Astronaut Slated To Be First African-American ISS Crew Member Unexpectedly Grounded

Astronaut Jeanette Epps, slated to be the first African-American crew member on board the International Space Station, will not be flying in 2018, according to a NASA announcement.

Image: NASA Johnson/Flickr

Epps was slated to be a flight engineer on board the station in a mission scheduled to launch in May. She will instead assume duties in the "Astronaut Office", and will be replaced by Serena M. Auñón-Chancellor, who was the second Hispanic woman to become a NASA astronaut according to NBC Latino.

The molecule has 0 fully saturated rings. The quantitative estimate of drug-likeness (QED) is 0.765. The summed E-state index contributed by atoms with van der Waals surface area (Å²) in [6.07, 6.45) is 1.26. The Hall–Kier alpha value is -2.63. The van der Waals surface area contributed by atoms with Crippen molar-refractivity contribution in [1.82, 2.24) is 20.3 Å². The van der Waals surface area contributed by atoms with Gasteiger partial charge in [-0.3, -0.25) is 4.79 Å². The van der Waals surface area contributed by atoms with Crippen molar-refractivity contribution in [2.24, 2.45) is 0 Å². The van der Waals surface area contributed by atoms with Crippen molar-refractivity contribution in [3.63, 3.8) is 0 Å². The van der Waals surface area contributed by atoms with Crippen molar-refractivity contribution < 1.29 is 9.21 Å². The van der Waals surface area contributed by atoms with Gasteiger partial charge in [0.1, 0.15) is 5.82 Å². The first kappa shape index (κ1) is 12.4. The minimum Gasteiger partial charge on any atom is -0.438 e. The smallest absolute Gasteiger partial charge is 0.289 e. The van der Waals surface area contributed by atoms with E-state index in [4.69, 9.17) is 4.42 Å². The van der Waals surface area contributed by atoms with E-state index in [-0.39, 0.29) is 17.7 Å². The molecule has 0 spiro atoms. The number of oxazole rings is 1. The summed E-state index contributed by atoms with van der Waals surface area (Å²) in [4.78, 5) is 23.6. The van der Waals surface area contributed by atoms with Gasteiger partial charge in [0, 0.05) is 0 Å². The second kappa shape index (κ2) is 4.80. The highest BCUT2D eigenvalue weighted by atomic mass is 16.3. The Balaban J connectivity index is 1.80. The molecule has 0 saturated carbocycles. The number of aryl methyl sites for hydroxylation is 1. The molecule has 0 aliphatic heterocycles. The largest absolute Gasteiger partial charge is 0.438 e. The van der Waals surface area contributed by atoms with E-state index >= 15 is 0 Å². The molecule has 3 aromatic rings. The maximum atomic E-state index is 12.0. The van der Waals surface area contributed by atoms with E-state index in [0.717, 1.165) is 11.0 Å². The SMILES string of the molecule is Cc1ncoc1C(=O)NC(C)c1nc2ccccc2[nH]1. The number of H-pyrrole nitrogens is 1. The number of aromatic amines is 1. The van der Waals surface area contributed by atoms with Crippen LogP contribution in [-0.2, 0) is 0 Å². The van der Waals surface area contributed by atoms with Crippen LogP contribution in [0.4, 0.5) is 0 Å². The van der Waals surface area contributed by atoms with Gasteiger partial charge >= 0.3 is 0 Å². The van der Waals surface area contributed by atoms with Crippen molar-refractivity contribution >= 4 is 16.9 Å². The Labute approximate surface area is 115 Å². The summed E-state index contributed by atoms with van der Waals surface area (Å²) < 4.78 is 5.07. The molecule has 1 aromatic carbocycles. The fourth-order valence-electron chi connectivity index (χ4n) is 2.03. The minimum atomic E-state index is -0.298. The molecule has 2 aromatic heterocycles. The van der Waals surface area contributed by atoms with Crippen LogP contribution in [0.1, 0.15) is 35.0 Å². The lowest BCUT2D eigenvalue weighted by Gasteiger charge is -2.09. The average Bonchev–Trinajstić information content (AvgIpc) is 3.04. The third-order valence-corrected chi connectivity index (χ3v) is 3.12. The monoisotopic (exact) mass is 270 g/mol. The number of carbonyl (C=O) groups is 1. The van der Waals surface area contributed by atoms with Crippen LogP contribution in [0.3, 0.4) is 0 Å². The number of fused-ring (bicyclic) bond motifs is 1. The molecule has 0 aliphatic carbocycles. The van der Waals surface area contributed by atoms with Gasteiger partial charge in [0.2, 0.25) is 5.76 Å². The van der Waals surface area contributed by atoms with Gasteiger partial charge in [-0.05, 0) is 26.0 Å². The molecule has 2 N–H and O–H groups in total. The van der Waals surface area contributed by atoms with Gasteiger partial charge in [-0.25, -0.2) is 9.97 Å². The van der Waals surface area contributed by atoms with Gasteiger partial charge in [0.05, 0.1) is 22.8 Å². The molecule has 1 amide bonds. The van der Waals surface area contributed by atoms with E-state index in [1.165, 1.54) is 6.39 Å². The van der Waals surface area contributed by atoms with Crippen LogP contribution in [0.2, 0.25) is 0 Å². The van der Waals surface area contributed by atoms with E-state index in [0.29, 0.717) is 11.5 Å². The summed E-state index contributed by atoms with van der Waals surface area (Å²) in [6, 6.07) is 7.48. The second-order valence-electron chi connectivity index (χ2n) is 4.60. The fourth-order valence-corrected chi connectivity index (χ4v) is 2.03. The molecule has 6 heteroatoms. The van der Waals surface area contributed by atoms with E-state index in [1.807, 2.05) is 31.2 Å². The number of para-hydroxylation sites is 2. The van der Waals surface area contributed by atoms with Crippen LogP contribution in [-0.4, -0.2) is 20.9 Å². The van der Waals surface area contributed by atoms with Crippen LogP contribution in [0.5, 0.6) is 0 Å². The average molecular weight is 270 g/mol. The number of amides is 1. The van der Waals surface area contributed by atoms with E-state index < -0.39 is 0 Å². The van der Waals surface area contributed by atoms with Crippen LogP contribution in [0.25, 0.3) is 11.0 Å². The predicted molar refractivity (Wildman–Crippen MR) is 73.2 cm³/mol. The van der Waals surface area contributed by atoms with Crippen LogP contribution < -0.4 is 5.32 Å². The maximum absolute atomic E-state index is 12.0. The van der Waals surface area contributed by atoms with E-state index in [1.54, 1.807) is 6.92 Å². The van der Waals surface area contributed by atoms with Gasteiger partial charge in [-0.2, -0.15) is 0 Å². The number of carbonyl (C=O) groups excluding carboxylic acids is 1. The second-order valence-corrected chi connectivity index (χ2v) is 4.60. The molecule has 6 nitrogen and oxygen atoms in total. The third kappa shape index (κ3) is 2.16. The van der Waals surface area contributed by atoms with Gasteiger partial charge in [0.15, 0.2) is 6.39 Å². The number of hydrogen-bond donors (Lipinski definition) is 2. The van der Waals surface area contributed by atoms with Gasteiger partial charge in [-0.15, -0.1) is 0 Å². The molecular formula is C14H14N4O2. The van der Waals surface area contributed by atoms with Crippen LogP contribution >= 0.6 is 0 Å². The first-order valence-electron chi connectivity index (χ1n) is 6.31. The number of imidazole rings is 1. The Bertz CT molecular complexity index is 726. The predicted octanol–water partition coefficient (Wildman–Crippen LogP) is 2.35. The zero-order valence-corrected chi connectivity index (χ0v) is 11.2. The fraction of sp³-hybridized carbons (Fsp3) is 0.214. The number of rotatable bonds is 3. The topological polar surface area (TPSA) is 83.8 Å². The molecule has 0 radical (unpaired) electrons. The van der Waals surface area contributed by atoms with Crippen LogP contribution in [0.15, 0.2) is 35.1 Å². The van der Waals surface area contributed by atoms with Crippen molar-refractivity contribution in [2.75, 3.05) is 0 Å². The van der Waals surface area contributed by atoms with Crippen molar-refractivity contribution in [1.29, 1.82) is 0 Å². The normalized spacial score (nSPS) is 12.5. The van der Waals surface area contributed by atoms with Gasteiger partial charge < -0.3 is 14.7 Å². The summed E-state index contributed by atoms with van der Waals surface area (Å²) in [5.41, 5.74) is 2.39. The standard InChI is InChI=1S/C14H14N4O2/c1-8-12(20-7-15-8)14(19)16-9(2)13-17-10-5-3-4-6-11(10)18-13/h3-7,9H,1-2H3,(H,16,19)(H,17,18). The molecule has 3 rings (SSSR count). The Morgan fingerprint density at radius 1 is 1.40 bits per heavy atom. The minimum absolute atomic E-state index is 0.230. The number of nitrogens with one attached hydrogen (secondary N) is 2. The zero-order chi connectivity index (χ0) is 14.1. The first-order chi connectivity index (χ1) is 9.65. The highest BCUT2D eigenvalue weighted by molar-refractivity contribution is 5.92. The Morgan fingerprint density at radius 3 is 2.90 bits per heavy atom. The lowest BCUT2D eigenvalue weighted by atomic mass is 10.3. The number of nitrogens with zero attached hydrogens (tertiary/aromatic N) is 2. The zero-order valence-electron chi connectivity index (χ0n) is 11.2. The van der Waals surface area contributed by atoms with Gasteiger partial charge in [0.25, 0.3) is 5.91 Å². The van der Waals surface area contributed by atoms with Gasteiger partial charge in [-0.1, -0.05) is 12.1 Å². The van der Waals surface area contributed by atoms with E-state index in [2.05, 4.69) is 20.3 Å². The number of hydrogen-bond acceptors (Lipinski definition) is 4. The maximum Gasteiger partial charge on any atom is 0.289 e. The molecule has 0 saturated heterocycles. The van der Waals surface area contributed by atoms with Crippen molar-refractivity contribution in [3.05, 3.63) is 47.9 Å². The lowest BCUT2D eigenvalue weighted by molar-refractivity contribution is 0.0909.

When asked by email about the reason for the change to Epps' role, NASA spokeswoman Brandi Dean told Gizmodo that NASA doesn't provide information on these "personnel matters".

NASA selected Syracuse, New York-born Epps as an astronaut in 2009, and the May spaceflight would have been her first. She received her PhD in aerospace engineering at the University of Maryland in 2000, and worked in the CIA for seven years prior to joining NASA, according to her official biography. The Root reported last January that NASA has only had 14 black astronauts, including three women. Epps would have been the first to remain on board the ISS.

As for what's next, "Epps has returned to the active astronaut corps at JSC to assume duties in the astronaut office," said Dean's email. "She will be considered for assignment to future missions."

[NASA]